What's your problem?

Sales reps want to sell you their "solutions"-that's marketing-speak for hardware or software aimed at a specific business need. Your challenge is to identify the problem you're trying to solve before you get ensnared by a sales pitch. If you don't do this due diligence up front, your "solution" will become your problem. I know-I used to be a software salesman, and I've worked with many customers to replace systems bought from someone else that just didn't cut it.

In the software business, it's common knowledge that a customer uses less than 50 percent of a system's features and functionality. Smart buyers make sure that the 50 percent their companies will use solves the problems they have today and the problems they'll have several years into the future.

How can you make sure software solves your problems rather than creating new ones? Take a hard look at your current business practices and what needs fixing. Figure out what challenges you face, then use this information to develop the requirements for your system. Do these three things before deciding what type of technology you need-and before you even think about meeting with vendors.

Figure Out What You Need-Not Just What You WantI bet that you have a food processor tucked away somewhere in your kitchen. If it's like mine, it's collecting dust. Why? You bought it because you wanted one, not because you really needed to make coleslaw for 30 people. The same thing can happen when companies purchase technology without doing a clear evaluation of their needs. I know of many companies that bought systems because they wanted a particular brand (you know that old saw, "No one ever got fired for buying IBM.") or because they wanted to keep pace with the latest fad. They wound up not using their expensive new systems because the systems didn't solve the companies' problems.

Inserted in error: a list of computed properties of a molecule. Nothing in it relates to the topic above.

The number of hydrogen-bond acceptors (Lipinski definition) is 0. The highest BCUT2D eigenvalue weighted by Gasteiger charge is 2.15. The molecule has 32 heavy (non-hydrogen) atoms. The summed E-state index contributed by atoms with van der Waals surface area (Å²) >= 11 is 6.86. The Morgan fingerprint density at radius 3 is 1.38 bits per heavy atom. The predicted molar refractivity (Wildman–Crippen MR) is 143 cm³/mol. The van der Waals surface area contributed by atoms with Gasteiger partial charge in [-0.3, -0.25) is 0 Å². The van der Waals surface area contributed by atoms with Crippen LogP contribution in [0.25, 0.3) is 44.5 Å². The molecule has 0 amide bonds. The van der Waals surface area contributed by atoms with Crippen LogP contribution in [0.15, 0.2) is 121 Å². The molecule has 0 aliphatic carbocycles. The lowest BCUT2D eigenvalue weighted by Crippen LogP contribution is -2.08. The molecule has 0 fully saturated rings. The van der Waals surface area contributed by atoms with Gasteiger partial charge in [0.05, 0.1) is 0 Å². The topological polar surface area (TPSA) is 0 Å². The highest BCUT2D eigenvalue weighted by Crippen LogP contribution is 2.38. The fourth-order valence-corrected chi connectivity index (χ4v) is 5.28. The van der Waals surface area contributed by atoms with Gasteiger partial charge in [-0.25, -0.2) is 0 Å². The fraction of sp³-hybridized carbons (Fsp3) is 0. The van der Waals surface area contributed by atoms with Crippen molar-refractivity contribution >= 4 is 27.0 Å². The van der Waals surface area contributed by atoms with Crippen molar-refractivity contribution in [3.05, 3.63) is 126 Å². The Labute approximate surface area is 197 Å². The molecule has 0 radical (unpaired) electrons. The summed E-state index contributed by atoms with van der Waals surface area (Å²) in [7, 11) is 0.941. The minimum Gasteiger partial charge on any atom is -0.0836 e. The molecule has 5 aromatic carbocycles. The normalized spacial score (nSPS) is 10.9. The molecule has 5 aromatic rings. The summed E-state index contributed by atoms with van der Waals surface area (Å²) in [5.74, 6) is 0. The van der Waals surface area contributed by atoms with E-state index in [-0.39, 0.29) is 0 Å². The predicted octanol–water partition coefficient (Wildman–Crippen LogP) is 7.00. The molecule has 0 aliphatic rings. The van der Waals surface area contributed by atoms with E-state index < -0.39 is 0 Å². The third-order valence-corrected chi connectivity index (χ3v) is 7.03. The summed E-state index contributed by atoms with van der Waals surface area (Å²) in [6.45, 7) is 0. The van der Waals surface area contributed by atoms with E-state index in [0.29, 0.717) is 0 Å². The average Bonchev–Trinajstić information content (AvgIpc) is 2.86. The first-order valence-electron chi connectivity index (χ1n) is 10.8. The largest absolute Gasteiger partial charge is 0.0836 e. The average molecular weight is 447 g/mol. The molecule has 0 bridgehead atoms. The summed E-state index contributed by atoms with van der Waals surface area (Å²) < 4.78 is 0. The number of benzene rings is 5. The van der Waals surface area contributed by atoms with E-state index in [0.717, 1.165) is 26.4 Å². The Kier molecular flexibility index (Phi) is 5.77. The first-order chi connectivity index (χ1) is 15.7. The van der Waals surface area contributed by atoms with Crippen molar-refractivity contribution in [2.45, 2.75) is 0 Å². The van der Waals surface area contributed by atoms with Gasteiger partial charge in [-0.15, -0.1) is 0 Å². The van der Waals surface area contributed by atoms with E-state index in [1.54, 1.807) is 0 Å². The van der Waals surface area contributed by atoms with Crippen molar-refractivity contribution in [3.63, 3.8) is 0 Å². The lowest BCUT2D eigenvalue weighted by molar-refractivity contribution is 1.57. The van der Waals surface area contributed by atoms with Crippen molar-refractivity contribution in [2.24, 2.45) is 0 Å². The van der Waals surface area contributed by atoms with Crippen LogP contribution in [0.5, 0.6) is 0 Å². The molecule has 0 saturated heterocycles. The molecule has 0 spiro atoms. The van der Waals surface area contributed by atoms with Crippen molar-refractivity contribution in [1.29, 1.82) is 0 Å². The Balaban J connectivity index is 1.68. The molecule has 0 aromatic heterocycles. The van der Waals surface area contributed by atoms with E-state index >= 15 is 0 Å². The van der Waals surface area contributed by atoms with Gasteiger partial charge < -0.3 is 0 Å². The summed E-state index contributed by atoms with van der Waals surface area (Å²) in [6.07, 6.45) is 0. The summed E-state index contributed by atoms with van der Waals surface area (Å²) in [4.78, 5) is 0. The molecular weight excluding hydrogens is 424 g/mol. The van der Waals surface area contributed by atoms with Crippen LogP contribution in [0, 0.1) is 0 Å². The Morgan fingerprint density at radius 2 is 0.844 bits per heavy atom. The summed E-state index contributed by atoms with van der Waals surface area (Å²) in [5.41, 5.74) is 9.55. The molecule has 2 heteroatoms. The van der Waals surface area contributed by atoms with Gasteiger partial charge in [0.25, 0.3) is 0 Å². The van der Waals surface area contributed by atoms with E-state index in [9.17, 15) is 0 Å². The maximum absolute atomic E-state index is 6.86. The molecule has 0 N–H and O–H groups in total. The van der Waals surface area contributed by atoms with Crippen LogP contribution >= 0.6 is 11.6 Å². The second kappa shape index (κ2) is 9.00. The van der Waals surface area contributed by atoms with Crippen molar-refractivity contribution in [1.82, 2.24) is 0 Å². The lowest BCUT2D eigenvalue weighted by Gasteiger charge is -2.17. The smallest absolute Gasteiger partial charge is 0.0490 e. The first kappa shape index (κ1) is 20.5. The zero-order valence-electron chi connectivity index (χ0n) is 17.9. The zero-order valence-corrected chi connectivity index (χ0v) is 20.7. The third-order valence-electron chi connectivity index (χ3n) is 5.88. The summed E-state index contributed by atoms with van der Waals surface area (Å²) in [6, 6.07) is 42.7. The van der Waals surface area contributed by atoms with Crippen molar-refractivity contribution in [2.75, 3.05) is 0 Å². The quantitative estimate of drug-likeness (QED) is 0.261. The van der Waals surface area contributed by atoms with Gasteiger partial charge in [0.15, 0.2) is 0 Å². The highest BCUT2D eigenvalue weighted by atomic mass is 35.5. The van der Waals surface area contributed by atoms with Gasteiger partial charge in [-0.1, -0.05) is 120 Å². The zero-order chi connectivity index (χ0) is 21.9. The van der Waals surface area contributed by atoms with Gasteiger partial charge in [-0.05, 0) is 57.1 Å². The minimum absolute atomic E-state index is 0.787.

How do you figure out your needs? First, look at your present situation. Say you're the head of human resources, and your company doesn't have a central place for human resources and benefits information. When employees call to ask about their benefits, your HR representatives have to look through stacks of summary plan descriptions, rifle through the employee handbook or rely on their memory to find answers.

Ask yourself, What's wrong with this process? Be specific. Say to yourself, Not having a central repository means it takes human resources employees 30 minutes to answer each employee question, and it takes 20 days to train new employees.

Now that you understand what's wrong with the process, state your goals, and put them in terms that are measurable. This advice may sound obvious, but believe it or not, many executives don't do this before they pick a software package-a big mistake. I can't count how many times I've seen potential software buyers sit passively and let me run through my PowerPoint slides and demos without stopping me to ask how the system will solve their specific problems-another no-no. Let the vendors know your objectives and how you will measure the success of their technology-and make them show you how their technology solves your problems-because if you don't, I can guarantee that your goals won't be met.

Check Your Wallet And Your Schedule